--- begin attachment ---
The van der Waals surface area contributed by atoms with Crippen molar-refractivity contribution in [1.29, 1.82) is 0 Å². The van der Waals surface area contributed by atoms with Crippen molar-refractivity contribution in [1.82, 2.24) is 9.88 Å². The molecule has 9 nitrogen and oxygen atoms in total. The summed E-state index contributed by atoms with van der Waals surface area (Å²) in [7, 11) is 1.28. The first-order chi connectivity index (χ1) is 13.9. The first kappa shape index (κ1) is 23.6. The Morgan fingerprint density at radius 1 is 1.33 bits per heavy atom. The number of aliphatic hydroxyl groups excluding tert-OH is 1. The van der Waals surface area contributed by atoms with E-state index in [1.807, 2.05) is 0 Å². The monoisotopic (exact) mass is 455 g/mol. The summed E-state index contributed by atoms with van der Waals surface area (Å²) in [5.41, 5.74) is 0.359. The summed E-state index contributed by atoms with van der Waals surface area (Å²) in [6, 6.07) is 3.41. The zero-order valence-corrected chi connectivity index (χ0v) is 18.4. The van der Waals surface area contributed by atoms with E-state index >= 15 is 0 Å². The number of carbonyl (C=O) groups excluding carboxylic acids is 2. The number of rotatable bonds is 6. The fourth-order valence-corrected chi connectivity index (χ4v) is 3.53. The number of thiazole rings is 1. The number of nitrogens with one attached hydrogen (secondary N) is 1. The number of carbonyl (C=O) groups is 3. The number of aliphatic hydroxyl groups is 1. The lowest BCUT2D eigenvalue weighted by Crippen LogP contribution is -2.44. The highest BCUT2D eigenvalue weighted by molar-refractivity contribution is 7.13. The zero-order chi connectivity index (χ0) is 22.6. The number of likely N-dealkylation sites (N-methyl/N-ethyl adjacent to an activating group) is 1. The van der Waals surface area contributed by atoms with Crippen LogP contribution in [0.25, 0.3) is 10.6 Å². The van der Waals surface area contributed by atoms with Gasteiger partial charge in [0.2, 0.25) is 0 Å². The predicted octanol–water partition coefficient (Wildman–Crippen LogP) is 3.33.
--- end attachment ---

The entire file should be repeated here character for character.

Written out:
The van der Waals surface area contributed by atoms with Crippen molar-refractivity contribution in [1.29, 1.82) is 0 Å². The van der Waals surface area contributed by atoms with Crippen molar-refractivity contribution in [1.82, 2.24) is 9.88 Å². The molecule has 9 nitrogen and oxygen atoms in total. The summed E-state index contributed by atoms with van der Waals surface area (Å²) in [7, 11) is 1.28. The first-order chi connectivity index (χ1) is 13.9. The first kappa shape index (κ1) is 23.6. The Morgan fingerprint density at radius 1 is 1.33 bits per heavy atom. The number of aliphatic hydroxyl groups excluding tert-OH is 1. The van der Waals surface area contributed by atoms with E-state index in [1.807, 2.05) is 0 Å². The monoisotopic (exact) mass is 455 g/mol. The summed E-state index contributed by atoms with van der Waals surface area (Å²) in [5.41, 5.74) is 0.359. The summed E-state index contributed by atoms with van der Waals surface area (Å²) in [6, 6.07) is 3.41. The zero-order valence-corrected chi connectivity index (χ0v) is 18.4. The van der Waals surface area contributed by atoms with E-state index >= 15 is 0 Å². The number of carbonyl (C=O) groups excluding carboxylic acids is 2. The number of rotatable bonds is 6. The fourth-order valence-corrected chi connectivity index (χ4v) is 3.53. The number of thiazole rings is 1. The number of nitrogens with one attached hydrogen (secondary N) is 1. The number of carbonyl (C=O) groups is 3. The number of aliphatic hydroxyl groups is 1. The lowest BCUT2D eigenvalue weighted by Crippen LogP contribution is -2.44. The highest BCUT2D eigenvalue weighted by molar-refractivity contribution is 7.13. The zero-order chi connectivity index (χ0) is 22.6. The number of likely N-dealkylation sites (N-methyl/N-ethyl adjacent to an activating group) is 1. The van der Waals surface area contributed by atoms with Crippen LogP contribution in [0.25, 0.3) is 10.6 Å². The van der Waals surface area contributed by atoms with Gasteiger partial charge in [0.2, 0.25) is 0 Å². The predicted octanol–water partition coefficient (Wildman–Crippen LogP) is 3.33.